BOSTON – There still is no Kevin Garnett. There may be no more Leon Powe. Rajon Rondo is playing on an extremely gimpy ankle – and Paul Pierce loves where the Boston Celtics are in their entertaining first-round playoff series with the Chicago Bulls.
“I think we feel very confident because we feel like we haven’t played good basketball yet," Pierce said on Monday, after the Celtics eked out a 118-115 victory over the Bulls to square the series at 1-1 on a Ray Allen 3-pointer with two seconds left. “We win [Game 2] and we feel like we should have won Game 1 and we just say, ‘I feel like this is pretty much our ‘C’ game. We are not a team that gives up 100 points in consecutive games. I think our best is yet to come.”
The great unknown, of course, is whether this actually is as good as the Celtics can play – it’s hard, for instance, to see how Rondo can play any better – because, without Garnett, they are a much different defensive team. And that is where they are getting abused. The Bulls have already stolen home-court advantage and have succeeded in getting the Celtics to play an up-tempo game in both games. Should that trend continue, you have to like Chicago’s chances with its superior youth and athleticism. Clearly, playing in Boston does not rattle these guys.
Pierce is right; the Celtics have not played well in either game. And yet had Pierce himself not missed a free throw at the end of Game 1, the Celtics might be heading to the City of Broad Shoulders with a 2-0 lead. Then again, had the Bulls not treated a defensive rebound like it was some kind of radioactive orb, Chicago might be heading home with a 2-0 lead.
The highlights of this one will feature an epic mano-a-mano between UConn alums Allen (30 points, 28 in the second half) and Ben Gordon (42 points, 25 in the second half). Allen’s emergence came after he had gone 1-of-12 in the first game and 1-of-4 in the first half of Game 2. With Pierce curiously hesitant and tentative all night, Doc Rivers told his team at halftime, “I need one volunteer: one volunteer to step up and score for us. And it was Ray.” Indeed it was.
“I never think I’m not in my rhythm," Allen said in typical shooter-speak.
There will be a proper amount of slobbering over the brilliant play of Rondo, who had a triple double (19 points, 16 assists, 12 rebounds) and played the entire second half because Rivers was afraid that if he rested him, the kid’s ankle would swell like a balloon. Rondo was a tsunami in the first seven minutes of the game, succeeding in getting both opposing point guards in foul trouble while taking the game right to the Bulls. “It’s the best I’ve ever seen him play,’’ Rivers said.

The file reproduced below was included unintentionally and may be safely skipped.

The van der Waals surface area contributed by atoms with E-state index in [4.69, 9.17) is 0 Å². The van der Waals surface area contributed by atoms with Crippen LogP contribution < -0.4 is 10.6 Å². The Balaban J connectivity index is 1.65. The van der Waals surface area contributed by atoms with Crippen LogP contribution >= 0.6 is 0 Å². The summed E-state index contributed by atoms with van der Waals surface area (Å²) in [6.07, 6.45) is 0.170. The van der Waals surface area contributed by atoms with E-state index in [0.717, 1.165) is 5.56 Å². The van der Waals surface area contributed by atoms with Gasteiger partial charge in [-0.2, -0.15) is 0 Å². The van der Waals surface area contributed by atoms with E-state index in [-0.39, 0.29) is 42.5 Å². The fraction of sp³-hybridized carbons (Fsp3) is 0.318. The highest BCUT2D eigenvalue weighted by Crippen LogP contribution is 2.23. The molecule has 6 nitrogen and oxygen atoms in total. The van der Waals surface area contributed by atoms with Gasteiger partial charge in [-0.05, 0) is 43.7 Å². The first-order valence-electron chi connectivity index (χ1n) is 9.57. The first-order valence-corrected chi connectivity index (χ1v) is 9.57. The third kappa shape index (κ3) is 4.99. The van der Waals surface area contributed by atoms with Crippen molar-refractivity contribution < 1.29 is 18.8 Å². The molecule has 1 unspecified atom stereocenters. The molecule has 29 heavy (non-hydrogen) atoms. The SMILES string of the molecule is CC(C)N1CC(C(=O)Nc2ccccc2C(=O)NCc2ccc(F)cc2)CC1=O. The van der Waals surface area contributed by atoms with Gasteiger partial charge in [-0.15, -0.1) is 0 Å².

There will be some attention devoted to the Bulls’ shot-blocking prowess and to the emergence of Glen "Big Baby” Davis, who submitted Garnett-like numbers (26 points, nine rebounds) in the role he refers to as “The Ticket Stub.”
But the reason this series is going to Chicago knotted at 1-1 can be summed up in one word – rebounding. The Celtics mauled the Bulls on the offensive glass, collecting 21 offensive rebounds, which led to a revealing and ultimately decisive 32-12 advantage in second-chance points. Eleven of those 32 points came in the fourth quarter, including Allen’s penultimate 3-pointer, which erased a 113-112 Chicago lead with 25.3 seconds left.
“The key,’’ Rivers said. He didn’t say “a key.” He said, “the key.” And he was right. Chicago controlled the glass in Game 1, to the point where Kendrick Perkins said he couldn’t sleep, lest he see visions of Joakim Noah flying over him for a rebound.
Game 2 was a complete reversal.
Pat Riley is famous for saying he wants rebounders at this time of the season because rebounders get championship rings. To Riley, and to a lot of coaches, it’s the ultimate sign of desire and toughness – wanting the ball badly enough to go out and get it. That is how the Celtics survived.
Riles must have been ready to sign up Perkins (12 rebounds, seven offensive), Davis and the exceedingly resourceful Rondo. All those second and sometimes third chances can wear down a team, especially if it has done a decent defensive job on the first go-round.
“It was real frustrating,’’ said Derrick Rose, who came down to earth after his debut in Game 1, settling for 10 points, seven assists and six rebounds.
The overall rebounding numbers: 50-36 in Boston’s favor. “We can’t expect to win when we get outrebounded like that,’’ Bulls coach Vinny Del Negro said.
He’s right, of course. But his team did everything but win despite the rebounding numbers.
It might be premature or even misleading to resurrect the great Rudy Tomjanovich line about never underestimating the heart of a champion because the Celtics, as presently constructed, do not have the look or feel of a successful repeater. There are too many banged-up bodies, too many uncertainties.
Garnett was seen limping at practice and doesn’t appear to be close to thinking about playing anytime soon. Rivers still hasn’t closed the door all the way on a K.G. sighting; after all, a week ago, Garnett looked great. Then, he was ruled out of the playoffs. So maybe there’s hope – if the Celtics can continue. Powe was sent to the hospital after injuring his “good” knee in the first half and Rivers doesn’t like the way that looks. Rondo’s ankle has been troublesome for some time.
But in a game the Celtics felt they had to win, they found a way. They may not like the way they did it, but they found a way. That is what the good teams do. The Celtics aren’t where they want to be or need to be, but with only one game in the next five days, they will have plenty of time to rest and regroup and move closer to that ever-elusive goal. Judging by what we’ve seen so far, they can use all the time they can get.